Stephen Foster youth's golden gleam - online book

His Life And Background In Cincinnati 1846 - 1850 by Raymond Walters

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64                Youth's Golden Gleam
Of exceptional interest is the sixth figure in this group of singers, the celebrated Thomas
D.  Rice. When he appeared in Cincinnati in 1848, billed, in the dignified theatrical man­ner, as "Mr. Rice/' there were special notices explaining that this was "Daddy Rice" of Jim Crow fame.27 Rice is credited by Professor Carl Wittke as the man who "gave the first entertainment in which a black-face performer was not only the main actor but the entire act."28 He was reputed to have developed the Jim Crow song after hearing a negro stage-driver singing along a street in Cincinnati sometime between 1828 and 1830.29 As a boy Stephen had met Rice at Pittsburgh and showed him several of his juvenile songs. Dur­ing Rice's August 1848 engagement in Cin­cinnati as Jim Crow, Jumbo Jum and Otillo, Stephen again talked with the veteran who this time purchased Stephen's song "Long Ago Day" and asked him "to compose an air to some verses written by a G. Mellen (or Mellon) which Rice treasured for their sentiment."30 So, as Rice's grandson has recorded, "the song This Rose Will Remind You' came to be."30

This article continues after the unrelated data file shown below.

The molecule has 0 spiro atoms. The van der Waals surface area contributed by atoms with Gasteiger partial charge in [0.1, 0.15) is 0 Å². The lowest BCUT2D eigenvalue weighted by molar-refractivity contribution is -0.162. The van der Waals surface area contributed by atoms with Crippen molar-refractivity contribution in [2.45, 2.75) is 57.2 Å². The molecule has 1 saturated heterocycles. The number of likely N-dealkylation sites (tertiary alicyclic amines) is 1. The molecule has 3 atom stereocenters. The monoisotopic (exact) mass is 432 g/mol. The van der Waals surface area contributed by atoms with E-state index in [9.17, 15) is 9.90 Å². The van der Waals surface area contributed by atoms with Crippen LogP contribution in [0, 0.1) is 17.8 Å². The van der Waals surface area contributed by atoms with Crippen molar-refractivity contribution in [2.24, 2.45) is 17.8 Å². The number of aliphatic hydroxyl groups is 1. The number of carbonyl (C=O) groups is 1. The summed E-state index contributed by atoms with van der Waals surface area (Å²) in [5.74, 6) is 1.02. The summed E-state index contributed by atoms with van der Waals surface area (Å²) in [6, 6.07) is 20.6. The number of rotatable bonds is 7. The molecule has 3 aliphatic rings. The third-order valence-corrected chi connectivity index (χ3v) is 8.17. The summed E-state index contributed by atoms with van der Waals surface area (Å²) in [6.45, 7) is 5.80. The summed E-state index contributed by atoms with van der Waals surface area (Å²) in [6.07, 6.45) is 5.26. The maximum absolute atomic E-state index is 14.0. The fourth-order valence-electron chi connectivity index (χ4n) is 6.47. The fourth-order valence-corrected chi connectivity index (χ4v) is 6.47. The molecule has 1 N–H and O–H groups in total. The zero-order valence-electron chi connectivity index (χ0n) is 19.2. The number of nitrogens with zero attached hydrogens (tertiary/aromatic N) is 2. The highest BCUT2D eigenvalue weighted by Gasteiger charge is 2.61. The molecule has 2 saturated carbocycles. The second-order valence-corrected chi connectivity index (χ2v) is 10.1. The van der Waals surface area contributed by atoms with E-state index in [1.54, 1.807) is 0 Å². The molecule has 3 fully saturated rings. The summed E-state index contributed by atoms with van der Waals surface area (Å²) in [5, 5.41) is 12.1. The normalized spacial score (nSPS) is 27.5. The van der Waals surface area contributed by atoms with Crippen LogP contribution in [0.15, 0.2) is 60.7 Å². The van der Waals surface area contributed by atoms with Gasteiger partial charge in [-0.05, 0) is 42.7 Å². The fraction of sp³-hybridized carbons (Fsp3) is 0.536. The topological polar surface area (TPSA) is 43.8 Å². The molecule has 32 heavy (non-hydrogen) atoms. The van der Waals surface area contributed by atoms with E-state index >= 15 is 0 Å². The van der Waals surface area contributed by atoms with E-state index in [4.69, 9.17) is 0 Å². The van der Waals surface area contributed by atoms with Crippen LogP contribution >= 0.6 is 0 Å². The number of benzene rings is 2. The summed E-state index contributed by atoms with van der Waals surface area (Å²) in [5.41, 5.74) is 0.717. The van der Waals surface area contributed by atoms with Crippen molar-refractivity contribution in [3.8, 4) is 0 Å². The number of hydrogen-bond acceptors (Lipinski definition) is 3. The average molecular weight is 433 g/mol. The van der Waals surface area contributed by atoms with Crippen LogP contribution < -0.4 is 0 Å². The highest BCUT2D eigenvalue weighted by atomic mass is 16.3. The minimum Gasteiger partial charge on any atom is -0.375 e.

3-Stephen wrote a letter from Cincinnati19 in May 1849 t0 ^e New York publisher, William
E. Millet, which reveals how casually he took the matter of composing these Ethiopian melodies. He explained that, before he de-







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